Paul Barton is a classical pianist from Britain who spends his time playing the piano to a unique crowd â a group of blind and injured elephants at Elephants World in Thailand.
Playing for the elephants
Well into his late fifties, the idea of playing piano for elephants was something that came into Bartonâs mind when he visited Elephants World together with his wife. Barton realized that many of these creatures were old and wondered how they would react to classical music. Intrigued by the idea, he asked the authorities whether he could bring his piano and play it at some open place inside the sanctuary.
Once he got permission, Barton set up his piano and played a piece by Beethoven. Surprisingly, a blind elephant who was eating breakfast and walking by stopped in his tracks and lingered around the piano. Barton believes that this particular elephant was in pain and listened to his piano as the music soothed its mind. Unfortunately, the elephant died of an infection, breaking Bartonâs heart.
He has been returning to the sanctuary ever since and playing the piano for other elephants, many of them seemingly moving their heads along with the music. The owner of the sanctuary is happy that Barton spends his time at the place, giving the elephants something to enjoy. Barton also uploads videos of his elephant piano sessions online, some of which have attracted thousands of views.
âElephants are emotional animals, like us, and Iâm just following my instincts to play music for themâ¦ All I can do is hope that the work we do can make the lives of these rescued elephants a little bit betterâ¦ I hope that music like this will be part of a process of rehabilitation for elephants that have had stressful lives,â Barton said to News.Com.Au.
Elephants World is located in the western Thai province of Kanchanaburi and acts as a retirement sanctuary for the creatures. The elephants are well taken care of, getting nutritious food and regular treatment for physical discomforts. Most elephants in the sanctuary are victims of ivory hunters or were abandoned after being used to work on deforestation sites.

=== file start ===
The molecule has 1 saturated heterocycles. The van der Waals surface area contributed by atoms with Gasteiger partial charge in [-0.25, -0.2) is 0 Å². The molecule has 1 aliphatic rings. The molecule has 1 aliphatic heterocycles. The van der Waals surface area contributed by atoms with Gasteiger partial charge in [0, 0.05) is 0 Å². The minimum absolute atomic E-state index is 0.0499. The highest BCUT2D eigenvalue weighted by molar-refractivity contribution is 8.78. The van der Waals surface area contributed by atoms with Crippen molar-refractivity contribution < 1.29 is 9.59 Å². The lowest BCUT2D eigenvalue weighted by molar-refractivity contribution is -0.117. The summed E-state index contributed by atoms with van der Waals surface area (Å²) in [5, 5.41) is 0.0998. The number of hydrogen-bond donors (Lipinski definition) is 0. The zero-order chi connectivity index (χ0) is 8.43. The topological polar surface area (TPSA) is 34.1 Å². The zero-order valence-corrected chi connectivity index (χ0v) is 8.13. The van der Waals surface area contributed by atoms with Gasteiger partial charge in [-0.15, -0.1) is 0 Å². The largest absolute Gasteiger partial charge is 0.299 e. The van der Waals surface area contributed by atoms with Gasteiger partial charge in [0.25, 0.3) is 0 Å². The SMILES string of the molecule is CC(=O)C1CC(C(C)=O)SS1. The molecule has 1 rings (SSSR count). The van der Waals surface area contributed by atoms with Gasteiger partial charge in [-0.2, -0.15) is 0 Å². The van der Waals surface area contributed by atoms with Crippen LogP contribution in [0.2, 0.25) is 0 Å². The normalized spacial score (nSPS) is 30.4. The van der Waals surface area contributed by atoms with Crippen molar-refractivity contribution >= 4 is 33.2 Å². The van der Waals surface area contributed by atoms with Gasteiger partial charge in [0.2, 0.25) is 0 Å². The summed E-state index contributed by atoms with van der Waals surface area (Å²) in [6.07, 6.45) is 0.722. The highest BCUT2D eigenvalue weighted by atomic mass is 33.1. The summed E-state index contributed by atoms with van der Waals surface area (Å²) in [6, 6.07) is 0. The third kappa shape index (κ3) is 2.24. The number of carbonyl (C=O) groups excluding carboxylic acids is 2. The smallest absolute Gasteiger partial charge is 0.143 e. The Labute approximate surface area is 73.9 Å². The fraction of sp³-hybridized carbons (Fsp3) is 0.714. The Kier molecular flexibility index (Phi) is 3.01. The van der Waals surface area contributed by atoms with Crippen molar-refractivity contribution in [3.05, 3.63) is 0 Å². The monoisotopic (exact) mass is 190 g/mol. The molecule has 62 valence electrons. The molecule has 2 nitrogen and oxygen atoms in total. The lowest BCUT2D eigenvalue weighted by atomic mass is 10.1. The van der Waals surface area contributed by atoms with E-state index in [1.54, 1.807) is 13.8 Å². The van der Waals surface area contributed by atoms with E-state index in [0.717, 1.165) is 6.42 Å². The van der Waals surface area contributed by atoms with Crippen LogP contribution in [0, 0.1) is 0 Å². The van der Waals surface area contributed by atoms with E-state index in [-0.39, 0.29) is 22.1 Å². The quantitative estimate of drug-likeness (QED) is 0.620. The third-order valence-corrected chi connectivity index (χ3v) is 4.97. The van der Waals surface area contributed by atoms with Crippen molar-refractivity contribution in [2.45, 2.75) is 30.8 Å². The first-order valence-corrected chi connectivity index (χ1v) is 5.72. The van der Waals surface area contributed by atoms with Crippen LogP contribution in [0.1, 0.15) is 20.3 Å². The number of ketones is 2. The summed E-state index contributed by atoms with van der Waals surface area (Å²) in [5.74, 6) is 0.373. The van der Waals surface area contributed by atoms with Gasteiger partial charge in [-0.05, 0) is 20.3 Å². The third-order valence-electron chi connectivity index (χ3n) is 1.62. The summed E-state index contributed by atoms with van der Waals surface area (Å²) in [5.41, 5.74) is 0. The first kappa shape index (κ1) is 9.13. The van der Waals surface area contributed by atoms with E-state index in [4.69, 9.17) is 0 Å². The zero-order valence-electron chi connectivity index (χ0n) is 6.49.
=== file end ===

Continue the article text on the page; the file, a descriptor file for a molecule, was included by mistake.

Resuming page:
Music and elephants
Back in 2008, a team of researchers from Queenâs University, Belfast, investigated how music influenced elephants. The team recorded the behavior of four female Asian elephants at the Belfast Zoo for four hours per day over three 5-day periods. The objective of the study was to try to find a way to improve the living conditions of the elephants.
âDuring the first five days the animals were not exposed to any music. In the second five days the researchers placed a speaker in their enclosure playing a CD of classical music by the likes of Mozart, Elgar, Handel and Beethoven. During the final five days the speaker was switched off. The team reported in the journal Animal Welfare that the frequency of abnormal behaviours dropped dramatically while the music was playing whereas normal behaviours, such as feeding, remained unchanged,â according to The Guardian.
In Thailand, conservationist Richard Lair has set up the “Thai Elephant Orchestra,” which is composed of 16 elephants. These creatures play instruments like harmonicas and steel drums that have been specially modified for their use. Scientists who looked at the music played by these elephants found that they are able to keep a stable tempo on a large drum much better than even a human being.